Electrical Burns

Electrical burns are burns that are caused by coming in contact with an electrical source. About 1,000 people in the United States die from electrical burns each year. Electrical burns are very dangerous, as the electrical current can harm internal organs and tissues, as well as causing burns on the skin.

In some cases, no burns are visible on the skin, but internal injuries have occurred. The electrical shock may also cause the patient to be thrown or to fall, which may result in fractures or other injuries. Electricity should be handled with care at all times to prevent electrical burns.

Causes of Electrical Burns

The human body can conduct electricity, so any minor contact with an electrical source can cause harm. Grasping live wires, falling into water that is electrified, and touching electrical outlets can cause electrical burns and other injuries. About 50 percent of all electrical burns are caused by direct contact with power lines.

Certain professions put patients at higher risk for electrical burns, such as electrical repair, cable servicing, and construction. However, even fields such as technology or dentistry can inadvertently put workers in harm’s way as the electrical cords and electronic equipment can fall into disrepair. The incidence of electrical burns is on the rise as technology advances and more electrical equipment is introduced into homes and workplaces.

Types of Electrical Burns

There are six main types of electrical burns. More than one type can be present on a victim of an electrical burn. Burns should be handled and treated differently, depending on the type of burn.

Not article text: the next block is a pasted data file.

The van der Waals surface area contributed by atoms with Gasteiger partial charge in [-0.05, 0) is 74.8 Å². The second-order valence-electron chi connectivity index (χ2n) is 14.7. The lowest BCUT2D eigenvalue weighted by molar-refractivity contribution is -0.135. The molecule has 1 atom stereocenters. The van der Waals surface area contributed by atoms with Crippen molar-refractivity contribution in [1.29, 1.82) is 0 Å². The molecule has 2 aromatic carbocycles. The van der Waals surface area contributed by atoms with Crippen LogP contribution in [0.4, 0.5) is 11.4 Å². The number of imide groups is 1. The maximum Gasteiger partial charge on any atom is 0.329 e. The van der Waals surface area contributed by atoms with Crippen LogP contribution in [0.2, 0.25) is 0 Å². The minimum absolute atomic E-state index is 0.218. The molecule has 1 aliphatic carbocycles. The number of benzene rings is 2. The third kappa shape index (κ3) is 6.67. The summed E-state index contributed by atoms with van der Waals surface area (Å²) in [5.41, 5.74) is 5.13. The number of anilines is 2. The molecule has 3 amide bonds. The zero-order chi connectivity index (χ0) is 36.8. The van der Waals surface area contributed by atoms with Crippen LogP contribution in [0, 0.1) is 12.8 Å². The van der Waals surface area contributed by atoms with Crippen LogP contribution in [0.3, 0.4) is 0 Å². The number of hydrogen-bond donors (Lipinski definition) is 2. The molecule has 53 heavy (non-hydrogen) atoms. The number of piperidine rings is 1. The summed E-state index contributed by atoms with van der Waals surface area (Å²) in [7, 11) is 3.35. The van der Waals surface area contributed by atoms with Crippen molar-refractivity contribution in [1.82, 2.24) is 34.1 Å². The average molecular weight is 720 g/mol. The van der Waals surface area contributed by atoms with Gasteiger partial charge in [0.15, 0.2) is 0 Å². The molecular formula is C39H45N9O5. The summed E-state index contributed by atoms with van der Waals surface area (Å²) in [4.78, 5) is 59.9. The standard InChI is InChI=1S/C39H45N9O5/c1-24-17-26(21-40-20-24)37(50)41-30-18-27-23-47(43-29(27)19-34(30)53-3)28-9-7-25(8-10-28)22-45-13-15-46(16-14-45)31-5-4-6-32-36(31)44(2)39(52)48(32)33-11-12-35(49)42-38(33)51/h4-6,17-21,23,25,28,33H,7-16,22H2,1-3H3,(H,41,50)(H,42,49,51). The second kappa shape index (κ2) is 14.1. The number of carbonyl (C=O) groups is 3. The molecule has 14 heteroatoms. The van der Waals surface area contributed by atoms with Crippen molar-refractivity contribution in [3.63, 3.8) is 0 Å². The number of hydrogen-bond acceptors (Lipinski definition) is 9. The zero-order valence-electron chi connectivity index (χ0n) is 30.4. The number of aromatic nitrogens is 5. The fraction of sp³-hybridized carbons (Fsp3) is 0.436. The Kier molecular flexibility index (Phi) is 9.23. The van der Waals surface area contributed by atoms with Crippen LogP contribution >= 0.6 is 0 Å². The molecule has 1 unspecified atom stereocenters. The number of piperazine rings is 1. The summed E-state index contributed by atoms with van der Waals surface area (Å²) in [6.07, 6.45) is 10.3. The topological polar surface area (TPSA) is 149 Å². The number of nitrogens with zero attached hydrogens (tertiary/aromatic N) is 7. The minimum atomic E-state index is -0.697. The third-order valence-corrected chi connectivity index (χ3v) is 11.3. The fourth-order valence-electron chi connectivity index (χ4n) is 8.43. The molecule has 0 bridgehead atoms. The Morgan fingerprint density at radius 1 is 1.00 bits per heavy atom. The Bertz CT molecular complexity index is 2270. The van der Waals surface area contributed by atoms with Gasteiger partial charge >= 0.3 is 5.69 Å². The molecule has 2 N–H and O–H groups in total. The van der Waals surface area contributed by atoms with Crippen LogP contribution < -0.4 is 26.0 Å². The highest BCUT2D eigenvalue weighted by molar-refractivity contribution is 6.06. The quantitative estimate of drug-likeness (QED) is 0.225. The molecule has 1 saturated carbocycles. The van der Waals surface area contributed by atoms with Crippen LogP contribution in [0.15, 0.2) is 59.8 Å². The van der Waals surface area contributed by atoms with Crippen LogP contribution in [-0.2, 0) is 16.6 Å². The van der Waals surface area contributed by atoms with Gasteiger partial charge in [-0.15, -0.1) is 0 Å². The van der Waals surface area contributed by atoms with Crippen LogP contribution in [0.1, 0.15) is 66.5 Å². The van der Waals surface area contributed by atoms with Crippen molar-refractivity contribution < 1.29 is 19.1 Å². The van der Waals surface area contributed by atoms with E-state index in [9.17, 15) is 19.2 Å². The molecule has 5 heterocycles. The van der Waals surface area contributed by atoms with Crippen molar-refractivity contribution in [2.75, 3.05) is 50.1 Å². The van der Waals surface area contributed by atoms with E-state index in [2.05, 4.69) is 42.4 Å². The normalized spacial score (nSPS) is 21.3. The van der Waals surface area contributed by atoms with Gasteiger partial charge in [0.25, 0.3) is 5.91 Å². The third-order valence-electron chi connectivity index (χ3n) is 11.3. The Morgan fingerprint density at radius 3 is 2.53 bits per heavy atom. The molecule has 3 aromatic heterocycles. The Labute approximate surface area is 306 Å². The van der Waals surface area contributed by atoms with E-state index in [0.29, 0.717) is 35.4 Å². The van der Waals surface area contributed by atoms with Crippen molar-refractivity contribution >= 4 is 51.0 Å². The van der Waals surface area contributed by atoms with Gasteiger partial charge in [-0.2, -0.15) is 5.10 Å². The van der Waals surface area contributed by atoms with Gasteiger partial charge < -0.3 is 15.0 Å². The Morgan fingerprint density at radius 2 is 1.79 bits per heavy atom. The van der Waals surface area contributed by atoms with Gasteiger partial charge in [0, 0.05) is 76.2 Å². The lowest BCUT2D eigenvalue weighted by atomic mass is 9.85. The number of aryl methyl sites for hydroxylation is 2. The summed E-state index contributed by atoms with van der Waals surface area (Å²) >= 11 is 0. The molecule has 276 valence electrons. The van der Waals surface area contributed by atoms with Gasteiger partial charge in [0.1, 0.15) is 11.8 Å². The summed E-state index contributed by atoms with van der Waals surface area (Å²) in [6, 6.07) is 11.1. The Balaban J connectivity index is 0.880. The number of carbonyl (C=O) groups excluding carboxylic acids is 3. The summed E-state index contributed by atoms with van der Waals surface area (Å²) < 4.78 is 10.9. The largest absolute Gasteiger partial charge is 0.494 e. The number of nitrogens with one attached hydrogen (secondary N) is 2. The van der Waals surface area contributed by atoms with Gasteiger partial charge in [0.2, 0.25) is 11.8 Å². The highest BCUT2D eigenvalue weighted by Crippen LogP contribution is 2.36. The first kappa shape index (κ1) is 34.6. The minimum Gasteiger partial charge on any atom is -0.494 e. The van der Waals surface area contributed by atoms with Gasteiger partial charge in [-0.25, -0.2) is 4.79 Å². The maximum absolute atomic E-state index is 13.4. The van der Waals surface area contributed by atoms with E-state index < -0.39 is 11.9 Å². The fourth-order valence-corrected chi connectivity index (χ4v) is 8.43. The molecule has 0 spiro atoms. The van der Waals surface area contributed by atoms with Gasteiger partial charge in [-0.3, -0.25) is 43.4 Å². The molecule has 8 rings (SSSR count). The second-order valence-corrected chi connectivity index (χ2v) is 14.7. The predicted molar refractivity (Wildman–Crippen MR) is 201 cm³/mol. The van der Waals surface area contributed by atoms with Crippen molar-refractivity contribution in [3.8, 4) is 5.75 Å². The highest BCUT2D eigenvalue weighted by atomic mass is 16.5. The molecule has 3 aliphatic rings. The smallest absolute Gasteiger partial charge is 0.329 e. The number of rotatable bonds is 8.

Arc Burn

Arc burns do not require direct contact with an electrical source. The burn is caused by electrical energy traveling from an area of high resistance to an area of low resistance. The circuit is completed when the air particles are ionized. Heat in excess of 4000 degrees Celsius can be produced and a blast of pressure from the arc can throw objects and living things with tremendous force.

Low Voltage Burn

Low voltage burns are caused by contact with a power source that is 500 volts or less. This type of burn is typically milder, only injuring the skin. The voltage is not powerful enough to harm tissue or organs.

High Voltage Burn

High voltage burns occur when a patient makes direct contact with a high voltage electrical source. Current runs through the body, and can cause damage to organs and tissues. The extent of skin damage can be misleading in high voltage electrical burns.

Oral Burn

Oral burns are more common in children, and are most often caused by biting into an electrical cord. Current passes from one side of the mouth to the other, causing extensive damage in the mouth. Faulty dental equipment has also caused oral burns in some cases.

Flash Burn

Flash burns are caused by electrical arcs on the skin. These types of burns most commonly harm the skin, and do not penetrate into tissues. Arc burns can cause extensive damage of large areas of skin.

Flame Burn

Flame burns are caused by other types of electrical burns, such as arc burns or flash burns. The source of the burn ignites, creating a flame. Patients of this type of burns often have injuries from other types of burns.

Treating Electrical Burns

Electrical burns can be tricky to treat, as the source of the burn can cause injury to anyone that comes in contact with the patient if the patient is still in contact with the electrical source. The electrical source should be removed or turned off if possible, using an object that is made of wood, rubber, or plastic, as these materials do not conduct electricity. The patient should be laid down to prevent injury from shock or seizures that may occur.

Assessing Electrical Burns

Once the patient has been taken out of harm’s way, the patient’s injuries should be assessed. If there is any threat of internal injuries, the patient should be taken to a medical facility for treatment. If the patient is having difficulties breathing, CPR should be administered. Burns should be cooled under running water and covered loosely to prevent infection.




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